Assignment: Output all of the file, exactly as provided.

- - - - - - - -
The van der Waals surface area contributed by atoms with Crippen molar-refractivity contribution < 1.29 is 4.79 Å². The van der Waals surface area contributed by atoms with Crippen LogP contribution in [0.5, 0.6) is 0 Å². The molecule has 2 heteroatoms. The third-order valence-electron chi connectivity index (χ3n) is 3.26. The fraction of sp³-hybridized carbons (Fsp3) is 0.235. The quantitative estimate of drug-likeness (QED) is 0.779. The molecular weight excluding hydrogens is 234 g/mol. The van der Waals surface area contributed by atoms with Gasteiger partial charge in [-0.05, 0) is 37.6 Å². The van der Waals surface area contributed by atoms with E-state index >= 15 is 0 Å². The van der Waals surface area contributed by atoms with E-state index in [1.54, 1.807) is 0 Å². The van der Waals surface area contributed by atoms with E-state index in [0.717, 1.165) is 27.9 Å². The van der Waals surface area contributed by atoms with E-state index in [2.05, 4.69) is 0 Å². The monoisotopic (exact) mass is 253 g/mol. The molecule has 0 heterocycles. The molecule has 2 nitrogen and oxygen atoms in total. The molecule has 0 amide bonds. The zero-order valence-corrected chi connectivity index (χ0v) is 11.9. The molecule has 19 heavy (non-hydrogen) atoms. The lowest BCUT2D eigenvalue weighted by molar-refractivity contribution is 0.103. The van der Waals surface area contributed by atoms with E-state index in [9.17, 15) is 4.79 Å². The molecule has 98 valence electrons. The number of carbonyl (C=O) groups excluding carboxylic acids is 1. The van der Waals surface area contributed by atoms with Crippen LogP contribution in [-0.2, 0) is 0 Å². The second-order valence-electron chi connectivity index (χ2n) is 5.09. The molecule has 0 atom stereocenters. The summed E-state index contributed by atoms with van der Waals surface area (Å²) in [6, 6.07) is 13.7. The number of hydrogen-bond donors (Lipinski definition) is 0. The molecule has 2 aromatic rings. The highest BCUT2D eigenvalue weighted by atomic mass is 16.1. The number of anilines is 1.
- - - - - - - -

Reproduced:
The van der Waals surface area contributed by atoms with Crippen molar-refractivity contribution < 1.29 is 4.79 Å². The van der Waals surface area contributed by atoms with Crippen LogP contribution in [0.5, 0.6) is 0 Å². The molecule has 2 heteroatoms. The third-order valence-electron chi connectivity index (χ3n) is 3.26. The fraction of sp³-hybridized carbons (Fsp3) is 0.235. The quantitative estimate of drug-likeness (QED) is 0.779. The molecular weight excluding hydrogens is 234 g/mol. The van der Waals surface area contributed by atoms with Gasteiger partial charge in [-0.05, 0) is 37.6 Å². The van der Waals surface area contributed by atoms with E-state index >= 15 is 0 Å². The van der Waals surface area contributed by atoms with E-state index in [1.54, 1.807) is 0 Å². The van der Waals surface area contributed by atoms with E-state index in [0.717, 1.165) is 27.9 Å². The van der Waals surface area contributed by atoms with E-state index in [2.05, 4.69) is 0 Å². The monoisotopic (exact) mass is 253 g/mol. The molecule has 0 heterocycles. The molecule has 2 nitrogen and oxygen atoms in total. The molecule has 0 amide bonds. The zero-order valence-corrected chi connectivity index (χ0v) is 11.9. The molecule has 19 heavy (non-hydrogen) atoms. The lowest BCUT2D eigenvalue weighted by molar-refractivity contribution is 0.103. The van der Waals surface area contributed by atoms with E-state index in [9.17, 15) is 4.79 Å². The molecule has 98 valence electrons. The number of carbonyl (C=O) groups excluding carboxylic acids is 1. The van der Waals surface area contributed by atoms with Crippen LogP contribution in [-0.2, 0) is 0 Å². The second-order valence-electron chi connectivity index (χ2n) is 5.09. The molecule has 0 atom stereocenters. The summed E-state index contributed by atoms with van der Waals surface area (Å²) in [6, 6.07) is 13.7. The number of hydrogen-bond donors (Lipinski definition) is 0. The molecule has 2 aromatic rings. The highest BCUT2D eigenvalue weighted by atomic mass is 16.1. The number of anilines is 1.